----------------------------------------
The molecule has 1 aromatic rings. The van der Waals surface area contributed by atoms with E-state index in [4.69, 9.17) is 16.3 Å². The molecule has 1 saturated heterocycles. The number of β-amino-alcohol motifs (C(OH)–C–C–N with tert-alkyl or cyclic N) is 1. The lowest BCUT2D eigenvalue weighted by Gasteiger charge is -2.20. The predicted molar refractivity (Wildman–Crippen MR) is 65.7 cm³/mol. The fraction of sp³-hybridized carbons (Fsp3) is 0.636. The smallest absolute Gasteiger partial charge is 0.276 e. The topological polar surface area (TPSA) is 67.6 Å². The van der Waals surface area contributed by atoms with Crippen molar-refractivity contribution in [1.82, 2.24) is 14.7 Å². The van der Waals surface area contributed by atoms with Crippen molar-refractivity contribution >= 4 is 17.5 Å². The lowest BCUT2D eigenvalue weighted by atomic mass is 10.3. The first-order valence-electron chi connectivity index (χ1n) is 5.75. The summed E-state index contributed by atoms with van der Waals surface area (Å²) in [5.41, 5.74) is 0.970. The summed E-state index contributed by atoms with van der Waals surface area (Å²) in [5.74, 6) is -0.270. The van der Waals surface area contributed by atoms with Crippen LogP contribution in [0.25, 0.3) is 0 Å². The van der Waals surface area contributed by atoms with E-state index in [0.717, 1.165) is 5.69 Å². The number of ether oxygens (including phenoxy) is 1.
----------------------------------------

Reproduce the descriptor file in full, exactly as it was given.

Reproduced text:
The molecule has 1 aromatic rings. The van der Waals surface area contributed by atoms with E-state index in [4.69, 9.17) is 16.3 Å². The molecule has 1 saturated heterocycles. The number of β-amino-alcohol motifs (C(OH)–C–C–N with tert-alkyl or cyclic N) is 1. The lowest BCUT2D eigenvalue weighted by Gasteiger charge is -2.20. The predicted molar refractivity (Wildman–Crippen MR) is 65.7 cm³/mol. The fraction of sp³-hybridized carbons (Fsp3) is 0.636. The smallest absolute Gasteiger partial charge is 0.276 e. The topological polar surface area (TPSA) is 67.6 Å². The van der Waals surface area contributed by atoms with Crippen molar-refractivity contribution in [1.82, 2.24) is 14.7 Å². The van der Waals surface area contributed by atoms with Crippen molar-refractivity contribution >= 4 is 17.5 Å². The lowest BCUT2D eigenvalue weighted by atomic mass is 10.3. The first-order valence-electron chi connectivity index (χ1n) is 5.75. The summed E-state index contributed by atoms with van der Waals surface area (Å²) in [5.41, 5.74) is 0.970. The summed E-state index contributed by atoms with van der Waals surface area (Å²) in [5.74, 6) is -0.270. The van der Waals surface area contributed by atoms with Crippen LogP contribution in [0.25, 0.3) is 0 Å². The van der Waals surface area contributed by atoms with E-state index in [0.717, 1.165) is 5.69 Å². The number of ether oxygens (including phenoxy) is 1.